This is part of our “How to Court Your Mobile Users” series with Amplitude and Branch Metrics.
The dreaded friend zone is a situation where one person’s romantic feelings are not reciprocated by the object of their affection. In the dating realm, avoiding the friend zone is about finding the balance between being a source of comfort and excitement.
A scary parallel to the friend zone exists in the mobile product space. There are millions of apps competing for a spot in the glorious home screen of apps. The trick to avoid living on the 5th page (and never being opened) is to find the balance between proven patterns and refreshing surprises.
When there’s too much of an emphasis on following established trends, you may lose out on building a customized, long-lasting relationship with your users. However, when your focus is on adding as much novelty as possible, users are left confused due to an unusable and overwhelming experience.
We clearly don’t want either of those scenarios. But how do we avoid landing in the friend zone in the mobile space?
Personalize the Experience
People like a cookie cutter app as much as they appreciate a cheesy pickup line in a bar. They are both tried and true methods, but display a complete lack of originality. They might work for the night, but the possibility of it turning into a long-term relationship is rather slim.
Identifying natural opportunities to convey what you care about gives your users a reason to care as well. Showing some vulnerability promotes trust and helps close the empathy gap.
Edge cases such as empty and error states are wonderful areas to tie in your brand voice. More often than not, these screens are indications of less than ideal experiences like a lack of connectivity or a wrong password. Address these states. Acknowledge that they’re not fun, and let users know how they can solve it or avoid it in the future. Le Tote does a great job at showing brand character through empty states.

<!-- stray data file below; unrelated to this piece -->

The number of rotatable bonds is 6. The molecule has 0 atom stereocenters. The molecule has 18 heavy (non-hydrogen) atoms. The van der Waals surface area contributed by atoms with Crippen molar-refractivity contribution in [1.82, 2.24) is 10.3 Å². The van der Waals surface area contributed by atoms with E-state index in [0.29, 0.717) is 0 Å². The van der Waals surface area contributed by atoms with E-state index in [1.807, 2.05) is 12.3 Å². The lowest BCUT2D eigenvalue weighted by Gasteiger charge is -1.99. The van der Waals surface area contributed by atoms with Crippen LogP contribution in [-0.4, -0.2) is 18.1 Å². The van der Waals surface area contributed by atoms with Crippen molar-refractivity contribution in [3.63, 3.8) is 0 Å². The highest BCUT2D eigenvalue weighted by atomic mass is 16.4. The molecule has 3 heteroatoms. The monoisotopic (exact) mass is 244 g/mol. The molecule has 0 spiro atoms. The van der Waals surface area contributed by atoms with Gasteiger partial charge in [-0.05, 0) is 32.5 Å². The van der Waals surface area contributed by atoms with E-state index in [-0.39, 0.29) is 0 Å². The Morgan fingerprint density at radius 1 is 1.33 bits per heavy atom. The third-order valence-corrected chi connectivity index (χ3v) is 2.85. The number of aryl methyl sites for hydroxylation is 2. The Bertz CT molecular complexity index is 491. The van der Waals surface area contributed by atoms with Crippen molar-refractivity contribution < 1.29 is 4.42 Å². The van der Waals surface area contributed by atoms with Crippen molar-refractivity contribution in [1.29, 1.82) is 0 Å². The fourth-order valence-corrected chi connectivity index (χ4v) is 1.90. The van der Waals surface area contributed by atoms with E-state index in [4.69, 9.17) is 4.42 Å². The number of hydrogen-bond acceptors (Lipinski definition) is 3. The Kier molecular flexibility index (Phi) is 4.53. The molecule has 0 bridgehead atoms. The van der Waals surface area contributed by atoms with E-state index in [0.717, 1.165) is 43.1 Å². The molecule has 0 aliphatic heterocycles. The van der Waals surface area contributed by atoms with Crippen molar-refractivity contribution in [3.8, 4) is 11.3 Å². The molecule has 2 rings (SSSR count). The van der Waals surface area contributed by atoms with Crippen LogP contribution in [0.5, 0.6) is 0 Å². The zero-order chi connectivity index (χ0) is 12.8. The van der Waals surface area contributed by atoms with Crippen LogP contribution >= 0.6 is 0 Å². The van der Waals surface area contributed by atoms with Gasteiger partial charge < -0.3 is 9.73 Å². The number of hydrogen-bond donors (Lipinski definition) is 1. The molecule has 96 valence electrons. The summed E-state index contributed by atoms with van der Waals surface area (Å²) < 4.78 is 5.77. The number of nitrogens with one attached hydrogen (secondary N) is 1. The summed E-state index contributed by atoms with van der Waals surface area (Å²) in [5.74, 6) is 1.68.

On the flip side, put in the effort to learn about your users as well. This doesn’t have to mean explicitly asking them what they want. Instead, be considerate enough to pay attention to context clues.
Mada Seghete from Branch Metrics says, “Think about personalizing more than just your first time experience. If you segment your users and understand what they’re interested in and who they are, you can engage them with a personal touch. It goes a really long way.
HotelTonight knows the user’s location and shows them good deals in the nearby area. If they know that the user is traveling, they provide value by showing them deals in the new location. Netflix also does a great job of looking at what you watch and trying to surface movies and shows that you may like.
Differentiate your Mobile Experience
The idea of compromising on a potential romantic partner is disappearing rapidly as dating apps become more abundant. As a result, people are a lot less tolerant of an average experience. A good date doesn’t assure a second date anymore. Only an extraordinary one does.
This continuous search for excellence holds true for the mobile realm. Most products don’t consider the actual volume of apps that they are competing with. It’s easier to consider yourself in a separate tier than your competitors, and hard to accept that your users seldom feel as passionately about your product as you do.